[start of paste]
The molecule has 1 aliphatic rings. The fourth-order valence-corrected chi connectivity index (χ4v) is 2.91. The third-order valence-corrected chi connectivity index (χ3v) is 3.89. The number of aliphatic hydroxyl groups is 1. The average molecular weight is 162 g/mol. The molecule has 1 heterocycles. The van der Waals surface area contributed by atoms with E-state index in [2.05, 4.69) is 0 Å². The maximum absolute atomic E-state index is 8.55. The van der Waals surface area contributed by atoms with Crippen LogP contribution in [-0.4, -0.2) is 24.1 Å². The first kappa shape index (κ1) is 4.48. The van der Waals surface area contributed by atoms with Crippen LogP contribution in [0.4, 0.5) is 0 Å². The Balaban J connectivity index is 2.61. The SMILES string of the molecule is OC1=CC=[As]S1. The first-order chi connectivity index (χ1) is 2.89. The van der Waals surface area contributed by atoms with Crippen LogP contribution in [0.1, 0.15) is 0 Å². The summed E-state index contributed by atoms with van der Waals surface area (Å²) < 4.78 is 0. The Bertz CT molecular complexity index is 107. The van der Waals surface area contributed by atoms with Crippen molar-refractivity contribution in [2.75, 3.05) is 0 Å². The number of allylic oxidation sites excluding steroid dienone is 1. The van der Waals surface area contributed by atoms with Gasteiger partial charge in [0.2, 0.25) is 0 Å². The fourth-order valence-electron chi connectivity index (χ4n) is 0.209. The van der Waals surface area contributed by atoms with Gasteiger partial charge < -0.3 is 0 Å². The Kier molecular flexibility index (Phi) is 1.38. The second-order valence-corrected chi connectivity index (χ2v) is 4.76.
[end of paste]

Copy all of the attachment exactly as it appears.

The molecule has 1 aliphatic rings. The fourth-order valence-corrected chi connectivity index (χ4v) is 2.91. The third-order valence-corrected chi connectivity index (χ3v) is 3.89. The number of aliphatic hydroxyl groups is 1. The average molecular weight is 162 g/mol. The molecule has 1 heterocycles. The van der Waals surface area contributed by atoms with E-state index in [2.05, 4.69) is 0 Å². The maximum absolute atomic E-state index is 8.55. The van der Waals surface area contributed by atoms with Crippen LogP contribution in [-0.4, -0.2) is 24.1 Å². The first kappa shape index (κ1) is 4.48. The van der Waals surface area contributed by atoms with Crippen LogP contribution in [0.4, 0.5) is 0 Å². The Balaban J connectivity index is 2.61. The SMILES string of the molecule is OC1=CC=[As]S1. The first-order chi connectivity index (χ1) is 2.89. The van der Waals surface area contributed by atoms with Crippen LogP contribution in [0.1, 0.15) is 0 Å². The summed E-state index contributed by atoms with van der Waals surface area (Å²) < 4.78 is 0. The Bertz CT molecular complexity index is 107. The van der Waals surface area contributed by atoms with Crippen molar-refractivity contribution in [2.75, 3.05) is 0 Å². The number of allylic oxidation sites excluding steroid dienone is 1. The van der Waals surface area contributed by atoms with Gasteiger partial charge in [0.2, 0.25) is 0 Å². The fourth-order valence-electron chi connectivity index (χ4n) is 0.209. The van der Waals surface area contributed by atoms with Gasteiger partial charge < -0.3 is 0 Å². The Kier molecular flexibility index (Phi) is 1.38. The second-order valence-corrected chi connectivity index (χ2v) is 4.76.